FEASTING at River Cottage, Hugh Fearnley-Whittingstall’s farm-cum-restaurant-cum-culinary school-cum venue, on the outskirts of Axminster, is a real celebration of great food set against the glorious backdrop of Park Farm. As a dining experience, it would be difficult to find a more rustic setting.
Along with 60 other guests, Jackie and I climbed onto the tractor-drawn trailor for a bumpy ride down into the heart of Hugh’s hugely successful emporium of all things country.
We had all heeded instructions to wrap up warm and were ushered into a yurt (a first for me) for a warming welcoming glass of Kingston Black apple cider. Sat on straw bales with the wood burner letting out a faint aroma of scorched embers, we are given a run down on how the evening is likely to pan out as we are served with two tasty canapés – a chicken croquette with aioli and taramasalata on rye bread. We are told two more canapés are to come before we sit down to a four-course menu.
One thing is immediately evident. There’s no sitting on ceremony at River Cottage. There are no closed doors in this very laid back atmosphere, just wander freely as you wish, stroll into the kitchen where a team of chefs are busy preparing tonight’s supper, take a look at the Park Farm kitchen where Hugh creates his culinary delights.
The courtyard is lit by open fires but on long summer nights the guests are encouraged to wander around the farm and see where the ingredients already steaming on the stoves are harvested.
Seating for the main event is on two long tables in a converted barn where one imagined many new friends and acquaintances have been made. We were sat next to a couple who had travelled from Kent especially for the occasion, big fans of Hugh’s television series who were leaving at 5am the following day to return home.
With plenty of seeded sourdough with sauer kraut for all, two more canapés were served – beef carpaccio with watercress and curried parsnip soup with shallots and mint – before head chef Andy Tyrell explained what delights were in store for us, telling us how each of the dishes were constructed and which locally-sourced ingredients, many from the farm, were used. Andy’s laconic style suited the occasion perfectly.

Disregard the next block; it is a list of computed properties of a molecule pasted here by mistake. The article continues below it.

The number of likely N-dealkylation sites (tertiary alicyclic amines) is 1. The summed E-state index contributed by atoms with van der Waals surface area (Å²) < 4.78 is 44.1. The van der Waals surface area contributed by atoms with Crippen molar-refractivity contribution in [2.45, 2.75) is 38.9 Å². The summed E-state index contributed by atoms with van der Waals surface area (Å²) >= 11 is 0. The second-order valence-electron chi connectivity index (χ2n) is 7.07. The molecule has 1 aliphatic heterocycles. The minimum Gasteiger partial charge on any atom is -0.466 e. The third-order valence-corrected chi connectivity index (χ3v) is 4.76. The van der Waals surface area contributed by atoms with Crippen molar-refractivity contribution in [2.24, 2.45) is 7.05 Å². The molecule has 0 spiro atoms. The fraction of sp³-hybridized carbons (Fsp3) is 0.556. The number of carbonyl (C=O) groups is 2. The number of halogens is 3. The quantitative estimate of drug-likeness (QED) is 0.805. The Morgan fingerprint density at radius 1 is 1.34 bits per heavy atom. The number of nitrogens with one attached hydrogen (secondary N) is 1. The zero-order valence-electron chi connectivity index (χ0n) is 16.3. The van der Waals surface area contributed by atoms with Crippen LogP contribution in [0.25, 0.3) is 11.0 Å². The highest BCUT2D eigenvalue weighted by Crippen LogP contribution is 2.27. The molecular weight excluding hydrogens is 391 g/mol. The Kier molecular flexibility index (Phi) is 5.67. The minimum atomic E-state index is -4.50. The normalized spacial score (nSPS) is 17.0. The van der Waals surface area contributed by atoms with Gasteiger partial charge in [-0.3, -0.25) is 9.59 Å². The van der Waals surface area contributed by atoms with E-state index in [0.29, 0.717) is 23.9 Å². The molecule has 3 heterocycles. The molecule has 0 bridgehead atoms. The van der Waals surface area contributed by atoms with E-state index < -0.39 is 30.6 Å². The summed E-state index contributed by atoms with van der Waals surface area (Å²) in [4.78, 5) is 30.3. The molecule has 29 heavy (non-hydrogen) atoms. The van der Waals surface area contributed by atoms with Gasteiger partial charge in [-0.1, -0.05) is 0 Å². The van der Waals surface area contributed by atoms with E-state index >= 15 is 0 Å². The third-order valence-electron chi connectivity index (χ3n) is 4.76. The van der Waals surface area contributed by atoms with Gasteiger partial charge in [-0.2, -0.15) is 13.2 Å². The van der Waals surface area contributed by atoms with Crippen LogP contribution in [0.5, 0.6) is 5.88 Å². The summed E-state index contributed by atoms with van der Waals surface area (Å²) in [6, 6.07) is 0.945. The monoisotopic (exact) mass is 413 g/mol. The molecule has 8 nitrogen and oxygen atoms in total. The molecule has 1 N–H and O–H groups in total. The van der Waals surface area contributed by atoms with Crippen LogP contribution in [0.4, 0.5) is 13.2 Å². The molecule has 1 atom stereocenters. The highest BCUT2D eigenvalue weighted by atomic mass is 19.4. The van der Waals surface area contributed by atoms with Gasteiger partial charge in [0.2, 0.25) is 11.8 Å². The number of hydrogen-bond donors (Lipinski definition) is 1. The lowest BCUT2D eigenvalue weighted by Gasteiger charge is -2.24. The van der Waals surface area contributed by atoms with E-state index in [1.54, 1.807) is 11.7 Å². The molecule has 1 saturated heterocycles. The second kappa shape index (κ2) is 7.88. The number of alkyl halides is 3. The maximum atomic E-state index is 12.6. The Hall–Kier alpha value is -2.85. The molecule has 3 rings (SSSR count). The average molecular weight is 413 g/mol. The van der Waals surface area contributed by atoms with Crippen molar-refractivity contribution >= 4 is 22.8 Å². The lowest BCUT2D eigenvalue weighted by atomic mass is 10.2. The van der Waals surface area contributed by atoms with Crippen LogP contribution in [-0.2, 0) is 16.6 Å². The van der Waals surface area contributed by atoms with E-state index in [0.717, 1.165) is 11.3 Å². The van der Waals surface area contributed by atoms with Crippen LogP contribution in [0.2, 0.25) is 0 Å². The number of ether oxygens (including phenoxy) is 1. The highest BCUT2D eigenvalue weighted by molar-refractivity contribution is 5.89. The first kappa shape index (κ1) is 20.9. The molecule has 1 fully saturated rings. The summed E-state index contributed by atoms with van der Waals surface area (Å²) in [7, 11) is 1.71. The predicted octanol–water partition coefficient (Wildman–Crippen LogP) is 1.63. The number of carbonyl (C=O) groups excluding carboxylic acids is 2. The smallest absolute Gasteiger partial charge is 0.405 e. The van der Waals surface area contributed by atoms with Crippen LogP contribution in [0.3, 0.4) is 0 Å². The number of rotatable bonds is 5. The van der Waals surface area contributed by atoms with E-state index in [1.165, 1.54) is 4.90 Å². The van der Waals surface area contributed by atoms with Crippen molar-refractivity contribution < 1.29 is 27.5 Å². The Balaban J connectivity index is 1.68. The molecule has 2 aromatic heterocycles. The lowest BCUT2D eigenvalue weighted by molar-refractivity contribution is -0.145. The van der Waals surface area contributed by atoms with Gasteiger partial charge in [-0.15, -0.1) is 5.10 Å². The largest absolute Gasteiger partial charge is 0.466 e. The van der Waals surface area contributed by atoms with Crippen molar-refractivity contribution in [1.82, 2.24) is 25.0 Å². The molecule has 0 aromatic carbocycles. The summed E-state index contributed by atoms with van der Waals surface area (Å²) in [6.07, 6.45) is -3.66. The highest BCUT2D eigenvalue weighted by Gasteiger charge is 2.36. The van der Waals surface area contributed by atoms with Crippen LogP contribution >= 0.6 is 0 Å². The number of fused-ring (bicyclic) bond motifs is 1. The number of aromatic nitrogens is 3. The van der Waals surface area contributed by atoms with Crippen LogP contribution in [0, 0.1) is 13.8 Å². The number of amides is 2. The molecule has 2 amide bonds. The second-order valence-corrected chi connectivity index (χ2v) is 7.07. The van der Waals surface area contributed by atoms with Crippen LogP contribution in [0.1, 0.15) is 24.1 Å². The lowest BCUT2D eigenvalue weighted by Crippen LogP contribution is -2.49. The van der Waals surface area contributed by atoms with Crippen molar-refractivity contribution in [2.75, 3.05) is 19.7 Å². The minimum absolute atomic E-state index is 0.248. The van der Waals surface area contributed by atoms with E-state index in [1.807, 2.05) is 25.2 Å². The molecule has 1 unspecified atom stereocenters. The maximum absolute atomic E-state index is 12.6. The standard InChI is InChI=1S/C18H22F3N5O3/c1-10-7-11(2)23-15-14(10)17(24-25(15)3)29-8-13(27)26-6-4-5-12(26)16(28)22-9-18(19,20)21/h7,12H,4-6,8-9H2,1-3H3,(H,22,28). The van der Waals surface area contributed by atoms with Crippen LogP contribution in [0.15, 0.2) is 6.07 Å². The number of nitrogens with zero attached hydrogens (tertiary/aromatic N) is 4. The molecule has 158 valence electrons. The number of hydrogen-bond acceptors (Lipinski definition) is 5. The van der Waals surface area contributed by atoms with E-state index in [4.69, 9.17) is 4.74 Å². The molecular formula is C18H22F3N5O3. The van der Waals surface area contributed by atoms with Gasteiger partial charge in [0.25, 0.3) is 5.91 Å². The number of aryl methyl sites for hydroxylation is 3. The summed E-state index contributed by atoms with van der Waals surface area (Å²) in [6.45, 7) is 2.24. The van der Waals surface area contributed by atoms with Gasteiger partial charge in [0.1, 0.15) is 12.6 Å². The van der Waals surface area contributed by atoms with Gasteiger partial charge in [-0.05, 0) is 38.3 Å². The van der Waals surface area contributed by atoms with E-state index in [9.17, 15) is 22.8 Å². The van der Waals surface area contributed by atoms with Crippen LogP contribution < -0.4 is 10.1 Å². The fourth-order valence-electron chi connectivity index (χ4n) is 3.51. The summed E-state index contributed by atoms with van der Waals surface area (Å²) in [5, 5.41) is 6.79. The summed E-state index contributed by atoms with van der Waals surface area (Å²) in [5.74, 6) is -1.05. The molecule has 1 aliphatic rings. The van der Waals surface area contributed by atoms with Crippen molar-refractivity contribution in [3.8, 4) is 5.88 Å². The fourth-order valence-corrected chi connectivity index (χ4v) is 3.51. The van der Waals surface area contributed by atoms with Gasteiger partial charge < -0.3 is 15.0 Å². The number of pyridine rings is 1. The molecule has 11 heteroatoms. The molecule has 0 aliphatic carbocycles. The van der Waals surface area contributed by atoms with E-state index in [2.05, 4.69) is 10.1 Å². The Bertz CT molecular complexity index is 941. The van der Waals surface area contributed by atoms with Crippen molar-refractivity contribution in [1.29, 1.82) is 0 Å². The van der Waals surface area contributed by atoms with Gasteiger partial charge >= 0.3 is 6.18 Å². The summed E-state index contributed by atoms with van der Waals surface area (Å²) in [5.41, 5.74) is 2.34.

Bar raised higher with each dish
Guests stroll in and out of the dining hall, having explored the Park Farm complex, as the chefs busy themselves on the first dish and the River Cottage staff pitch in to ensure everyone’s enjoying the experience. First up of the four courses is coppa – air dried neck of pork – with celeriac remoulade and a delicate walnut dressing, which we all agreed was the perfect starter.
All the waiting staff had been briefed on the ingredients of each dish so we knew exactly what to expect and there were vegetarian options for the non-meat eaters.
By this time chatter around the tables had increased as we got to know our neighbours and the wine intake had started to loosen up the British stiff lip, with much talk of whether the second course would live up to the first.
And indeed it did – mackerel (my favourite fish) fillet, sourced from Cornwall that day, in an oatmeal crust, most often served for a bit of tartness with gooseberries, we were told by Andy, but on this occasion with poached rhubarb. It really sent the taste buds into orbit.
With the bar raised higher with each course served, there was much anticipation when the main course arrived – leg of Park Farm-reared lamb with succulent artichokes, purple sprouting and a subtle anchovy flavoured gravy. Don’t be put off by the anchovy, warned Andy in his warm-up speech, “subtle” being the important word here. There were no complaints from our corner of the table.
A feast to remember
I have a notorious big appetite but by this time I was pretty well stuffed. The chap from Kent sat opposite, however, who had demolished every course leaving no trace that food had ever graced his plate, and with a confirmed sweet tooth, was clearly excited by the prospect of one more course.
He was not disappointed – the chocolate hazelnut torte with spiced poached pear hardly touched the sides, a glorious finale to a feast to remember.
The evening concluded with the serving of coffee and petit fours and after saying our farewells we trundled back up the hill with fellow guests who were a good deal more vocal than on the journey down. Not a murmur of dissatisfaction or value for money.
The couple from Kent clearly thought the long journey from the garden of England, and pending early start the next morning, was well worth the effort.
Some might raise an eye-brow at the £70 a head cost but for those dedicated followers of celebrity chefing, or for that special occasion, Feasting at River Cottage is an experience not to be missed.
LymeOnline readers can get £20 off (per person) on Friday Night Feasts before April 30 2018.
Go to www.rivercottage.net/fridaynight and use the code LYME20 to book